How To Install Single Ball End Strings On Any Headless Guitar
This is a prototype single-ball adapter for a Steinberger Spirit. I am using it to put Ernie Ball Beefy Slinky strings for downtuning to A standard on my guitar, which typically requires specialist double-balled strings which are hard to find, expensive, and cannot be bought in unusual gauges. This was actually the first draft and I'm quite pleasantly surprised that it seems to be staying in tune, but I don't know how stable it is likely to be long term.
I would not be surprised if the combination of thin walls and self-tapping screws causes a crack in future. Installing the low A string was difficult not enough room in the corner in the tube. Once the high and low string are in, it does not move. Screws are required, which clamp down onto the strings inside the adapter and stop them sliding out under tension. This was modelled after a "proper" single ball adapter such as: Be sure to print it out of PLA to make it bioactive ;. Say thanks by giving jameswilddev a tip and help them continue to share amazing Things with the Thingiverse community.
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The highlight of this event for the headless crowd was the evening's exclusive Steinberger preview. It was the very first public display of this completely new line of instruments for anyone outside of Gibson - and even a first viewing for some on the inside! The introduction of a complete line of new instruments is an aggressive move for the brand. He then introduced Ned Steinberger to join him for the unveiling. Ned proceeded to introduce another key member of Steinberger's history, Hap Kuffner, one of the four founding partners in Steinberger Sound and still an avid supporter of the brand.
The three of them then proceeded to introduce the Synapse line. Click on the image above to download this video segment in a Windows Media format. Rosenberg began by outlining some the past historical achievements of the line. Many of these achievements are not so ground breaking today, but were decidedly revolutionary for their time.
They then jumped right into showing the instruments and detailing all their features and innovations. First up was the SS-2F. This is a standard Synapse guitar featuring a First thing you'll notice is that the new Synapse body is a bit wider and longer than the L series it was modeled after. It also features back body contouring for a more ergonomic fit. Studio shot of the SS-2F. In it's basic configuration the guitar features a new fixed bridge. The very first Steinberger GL's were hardtails, though at the time they were introduced tremolos were all the rage.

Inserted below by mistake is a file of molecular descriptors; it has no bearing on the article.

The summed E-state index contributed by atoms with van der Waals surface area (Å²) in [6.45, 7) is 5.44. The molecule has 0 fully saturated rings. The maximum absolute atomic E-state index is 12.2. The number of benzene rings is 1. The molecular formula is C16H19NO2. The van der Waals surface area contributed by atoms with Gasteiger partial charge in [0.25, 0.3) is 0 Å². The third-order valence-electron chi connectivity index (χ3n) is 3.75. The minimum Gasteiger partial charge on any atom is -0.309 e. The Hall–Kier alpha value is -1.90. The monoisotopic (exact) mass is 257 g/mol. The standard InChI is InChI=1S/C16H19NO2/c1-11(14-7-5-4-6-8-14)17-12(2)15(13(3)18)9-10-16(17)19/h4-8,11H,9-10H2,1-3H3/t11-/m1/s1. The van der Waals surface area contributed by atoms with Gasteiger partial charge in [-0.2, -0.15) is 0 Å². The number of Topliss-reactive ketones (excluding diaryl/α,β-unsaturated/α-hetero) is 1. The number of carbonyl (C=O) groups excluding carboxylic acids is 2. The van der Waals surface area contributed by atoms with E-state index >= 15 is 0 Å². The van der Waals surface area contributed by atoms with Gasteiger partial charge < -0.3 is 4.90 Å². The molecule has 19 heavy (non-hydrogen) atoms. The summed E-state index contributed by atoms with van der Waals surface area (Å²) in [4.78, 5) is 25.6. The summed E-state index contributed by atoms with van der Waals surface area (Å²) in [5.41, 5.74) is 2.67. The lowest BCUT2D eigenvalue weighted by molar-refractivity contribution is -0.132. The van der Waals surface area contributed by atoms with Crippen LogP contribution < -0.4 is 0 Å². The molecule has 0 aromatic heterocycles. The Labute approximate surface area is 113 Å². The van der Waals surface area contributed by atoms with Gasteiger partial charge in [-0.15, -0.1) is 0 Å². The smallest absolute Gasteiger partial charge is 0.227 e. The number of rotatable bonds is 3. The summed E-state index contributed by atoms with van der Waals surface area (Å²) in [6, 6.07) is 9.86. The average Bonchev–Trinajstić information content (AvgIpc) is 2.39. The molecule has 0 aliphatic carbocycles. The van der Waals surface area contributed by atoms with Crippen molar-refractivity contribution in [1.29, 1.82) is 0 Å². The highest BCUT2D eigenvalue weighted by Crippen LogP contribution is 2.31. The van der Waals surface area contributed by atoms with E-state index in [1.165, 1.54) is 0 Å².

Ned felt it was time to once again offer a hard tail and this version is an improvement over that first fixed bridge. Similar to the standard 4 string bass version, it adds an intonation screw for precise adjustment.
Plans are to offer a trem version in the future, but these first instruments will offer only fixed bridges. Close-up of the new standard fixed bridge.
The body of these instruments is a one-piece maple neck-through construction, but the neck combines composites with traditional materials to produce a "hybrid" neck - the sonic clarity and definition of graphite with the warmth of wood.
The composite core of the neck is made through a state of the art pultrusion manufacturing technique. This allows for precise tolerances, quality and consistency in the material. The neck also features a phenolic fingerboard which adds more stability and bite. Rear body shot of the Synpase guitar showing the body contour.
Another noteworthy improvement is a new dual use headpiece. This new headpiece accommodates standard double ball strings, but also includes an integrated string adapter for use with any brand of single ball end strings.
Fuzzy close-up of the new headpiece. It accommodates both single and double ball end strings. To help with balance on a small bodied instrument, Steinberger has designed a new strap extension.
Ned contends this setup is superior to past Steinberger designs, as it allows the instrument to balance better and hang in a more natural playing position.
Close-up of the guitar strap extension. The output jack on the Synapse line has been moved to the back where it is less obtrusive. They've also added a small tool holder to secure the hex head wrenches for use on the headpiece and bridge.
Rear shot of the Synapse showing the new output jack location and the tool holder.